Getting Started: Annual and Irregular Envelopes


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In an envelope budgeting system, Annual/Irregular envelopes are for expenses for which you save up over time. Examples include Christmas Gifts and Car Insurance.

When starting up, you’ll need a solution to get your Annual, Irregulars funded correctly. One clear way to do it is to set the initial balance of these envelopes so that you’ve already accumulated an appropriate amount in them. Here are a couple of examples:

Example 1: Christmas budget

  1. You’re starting EEBA in June and you have a Christmas Gifts Envelope with a $600 budget.
  2. Assuming you haven’t gotten your June paycheck yet and your December paycheck will be used for this year’s Christmas gifts, you have 7 months left (June through December, inclusive) left to save up for your Christmas gifts. Therefore, we’ll assume you’ve been saving 5 months already.
  3. The monthly amount for Christmas Gifts would have been $50 ($600 divided by 12).
  4. So start Christmas Gifts with a balance of $250 (5 months times $50).
  5. Then, fund the envelope using the normal monthly amount of $50 from June through December and you’ll have your $600 to spend.
  6. Adjust for your particulars. For example, if you usually do all your Christmas shopping in November, you only have 6 months left to save the total budget amount, so fund the starting balance of the envelope to have $300 in it.
  7. You can do this for any periodic payment, like Car Insurance, Property Tax. If there’s two payments, you can set these up as separate Envelopes, or fund it as in the second example

Example 2: Property Tax (2 payments)

  1. Your property tax is due in April and December in equal amounts of $1800 apiece, totaling $3600. This would require monthly funding of $300 ($150 for each payment).
  2. You’re starting with EEBA in June, again.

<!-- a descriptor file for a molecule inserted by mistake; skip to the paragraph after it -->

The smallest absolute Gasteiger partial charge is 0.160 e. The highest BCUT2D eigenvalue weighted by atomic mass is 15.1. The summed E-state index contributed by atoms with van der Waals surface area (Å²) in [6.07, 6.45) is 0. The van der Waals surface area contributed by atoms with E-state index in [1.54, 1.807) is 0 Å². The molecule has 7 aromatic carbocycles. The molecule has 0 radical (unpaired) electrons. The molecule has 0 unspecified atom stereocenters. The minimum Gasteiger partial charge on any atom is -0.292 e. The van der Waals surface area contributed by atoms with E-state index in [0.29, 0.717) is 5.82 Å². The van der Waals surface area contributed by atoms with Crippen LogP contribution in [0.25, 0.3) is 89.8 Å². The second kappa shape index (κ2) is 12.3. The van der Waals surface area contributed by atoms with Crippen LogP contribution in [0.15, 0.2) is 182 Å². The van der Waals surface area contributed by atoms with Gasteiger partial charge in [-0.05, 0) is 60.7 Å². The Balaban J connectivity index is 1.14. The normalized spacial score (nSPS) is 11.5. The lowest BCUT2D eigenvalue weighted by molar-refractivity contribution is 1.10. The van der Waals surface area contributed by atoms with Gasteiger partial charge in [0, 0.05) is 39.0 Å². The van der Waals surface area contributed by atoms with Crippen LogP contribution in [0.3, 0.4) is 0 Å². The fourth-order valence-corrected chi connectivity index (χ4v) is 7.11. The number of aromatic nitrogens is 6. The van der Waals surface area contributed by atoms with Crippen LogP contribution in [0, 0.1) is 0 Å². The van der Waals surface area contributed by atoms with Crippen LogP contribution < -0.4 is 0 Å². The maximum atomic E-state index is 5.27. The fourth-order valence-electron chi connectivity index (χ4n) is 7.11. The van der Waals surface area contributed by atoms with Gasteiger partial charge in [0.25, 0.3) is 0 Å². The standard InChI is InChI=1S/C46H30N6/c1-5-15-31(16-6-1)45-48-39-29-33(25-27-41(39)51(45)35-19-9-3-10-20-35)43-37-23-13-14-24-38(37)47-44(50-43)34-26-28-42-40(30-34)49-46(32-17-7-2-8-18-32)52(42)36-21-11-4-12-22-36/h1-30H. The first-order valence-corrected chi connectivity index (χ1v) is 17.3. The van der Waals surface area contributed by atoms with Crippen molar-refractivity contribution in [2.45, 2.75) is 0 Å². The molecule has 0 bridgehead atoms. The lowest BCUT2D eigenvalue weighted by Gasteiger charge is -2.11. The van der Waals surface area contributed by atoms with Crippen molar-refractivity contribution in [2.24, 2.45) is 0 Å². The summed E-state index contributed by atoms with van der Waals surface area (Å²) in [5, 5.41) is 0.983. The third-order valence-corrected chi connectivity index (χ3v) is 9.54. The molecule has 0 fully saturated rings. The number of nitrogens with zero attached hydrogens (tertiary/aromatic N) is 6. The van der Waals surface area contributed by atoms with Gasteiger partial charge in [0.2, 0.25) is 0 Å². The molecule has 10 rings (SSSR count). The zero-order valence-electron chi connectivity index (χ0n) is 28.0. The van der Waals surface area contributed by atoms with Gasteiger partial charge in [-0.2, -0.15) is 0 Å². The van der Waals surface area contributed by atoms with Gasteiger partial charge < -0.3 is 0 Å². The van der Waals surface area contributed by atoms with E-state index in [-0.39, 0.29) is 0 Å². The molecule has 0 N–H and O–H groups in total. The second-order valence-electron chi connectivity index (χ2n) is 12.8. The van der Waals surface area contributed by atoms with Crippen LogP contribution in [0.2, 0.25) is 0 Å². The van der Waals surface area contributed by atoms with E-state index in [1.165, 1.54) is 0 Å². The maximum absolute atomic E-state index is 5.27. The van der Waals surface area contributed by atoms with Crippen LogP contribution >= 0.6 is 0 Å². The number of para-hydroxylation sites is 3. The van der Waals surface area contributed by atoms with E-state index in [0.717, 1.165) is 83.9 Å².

3. Assuming you haven’t put your June paycheck in EEBA (and your property tax payments are being made after your April and December paychecks), this is how the calculation works:
  4. For December, you have 7 months left. You need to have already accumulated 5 months’ worth @ $150 / month = $750.
  5. For April, you have 11 months left. You need to have already accumulated 1 months’ worth @ $150 / month = $150.
  6. So, set your beginning balance in the Property Tax envelope to be $900.
  7. Then, by December, you will have 7 times $300 = 2100 + 900 = $3000 in your Envelope.
  8. You can take out $1800 December and have $1200 left. By the beginning of April, you have $2400 in the envelope—ready for your $1800 property tax payment with the correct amount accumulated for your next December payment, too.

You may wonder, in this instance, aren’t you leaving money in Envelopes that isn’t ”being used“?

Actually, in accounting lingo, something like Property Tax which you know will need to be paid within 12 months is called a ”current expense“. As such, you want to have cash on hand to do this and you will typically put these funds in a savings or money market account—accounts you can easily withdraw from—rather than less liquid accounts like stocks or bonds. So, you’re just being wise about having the money available that you’re going to need to spend within a year.

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